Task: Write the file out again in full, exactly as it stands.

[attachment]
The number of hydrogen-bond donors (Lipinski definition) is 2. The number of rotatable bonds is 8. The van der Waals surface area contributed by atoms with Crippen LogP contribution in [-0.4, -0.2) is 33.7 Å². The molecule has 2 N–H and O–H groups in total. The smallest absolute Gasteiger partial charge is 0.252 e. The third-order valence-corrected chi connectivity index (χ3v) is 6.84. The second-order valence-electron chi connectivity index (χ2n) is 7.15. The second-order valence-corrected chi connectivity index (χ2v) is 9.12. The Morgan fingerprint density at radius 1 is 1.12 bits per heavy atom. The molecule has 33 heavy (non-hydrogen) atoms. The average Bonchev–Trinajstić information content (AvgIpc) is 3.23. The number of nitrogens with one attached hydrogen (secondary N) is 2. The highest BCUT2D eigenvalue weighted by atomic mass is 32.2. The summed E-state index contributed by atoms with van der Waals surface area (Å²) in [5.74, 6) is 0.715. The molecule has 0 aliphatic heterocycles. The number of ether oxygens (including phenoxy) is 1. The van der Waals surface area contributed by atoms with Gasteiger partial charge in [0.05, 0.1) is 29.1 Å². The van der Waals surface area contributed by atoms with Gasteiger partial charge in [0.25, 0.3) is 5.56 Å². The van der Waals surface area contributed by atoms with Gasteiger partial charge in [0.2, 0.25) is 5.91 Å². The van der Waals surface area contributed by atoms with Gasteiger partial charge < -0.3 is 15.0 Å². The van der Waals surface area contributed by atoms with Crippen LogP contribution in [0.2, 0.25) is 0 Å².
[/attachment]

The number of hydrogen-bond donors (Lipinski definition) is 2. The number of rotatable bonds is 8. The van der Waals surface area contributed by atoms with Crippen LogP contribution in [-0.4, -0.2) is 33.7 Å². The molecule has 2 N–H and O–H groups in total. The smallest absolute Gasteiger partial charge is 0.252 e. The third-order valence-corrected chi connectivity index (χ3v) is 6.84. The second-order valence-electron chi connectivity index (χ2n) is 7.15. The second-order valence-corrected chi connectivity index (χ2v) is 9.12. The Morgan fingerprint density at radius 1 is 1.12 bits per heavy atom. The molecule has 33 heavy (non-hydrogen) atoms. The average Bonchev–Trinajstić information content (AvgIpc) is 3.23. The number of nitrogens with one attached hydrogen (secondary N) is 2. The highest BCUT2D eigenvalue weighted by atomic mass is 32.2. The summed E-state index contributed by atoms with van der Waals surface area (Å²) in [5.74, 6) is 0.715. The molecule has 0 aliphatic heterocycles. The number of ether oxygens (including phenoxy) is 1. The van der Waals surface area contributed by atoms with Gasteiger partial charge in [0.05, 0.1) is 29.1 Å². The van der Waals surface area contributed by atoms with Gasteiger partial charge in [0.25, 0.3) is 5.56 Å². The van der Waals surface area contributed by atoms with Gasteiger partial charge in [0.2, 0.25) is 5.91 Å². The van der Waals surface area contributed by atoms with Gasteiger partial charge < -0.3 is 15.0 Å². The van der Waals surface area contributed by atoms with Crippen LogP contribution in [0.2, 0.25) is 0 Å².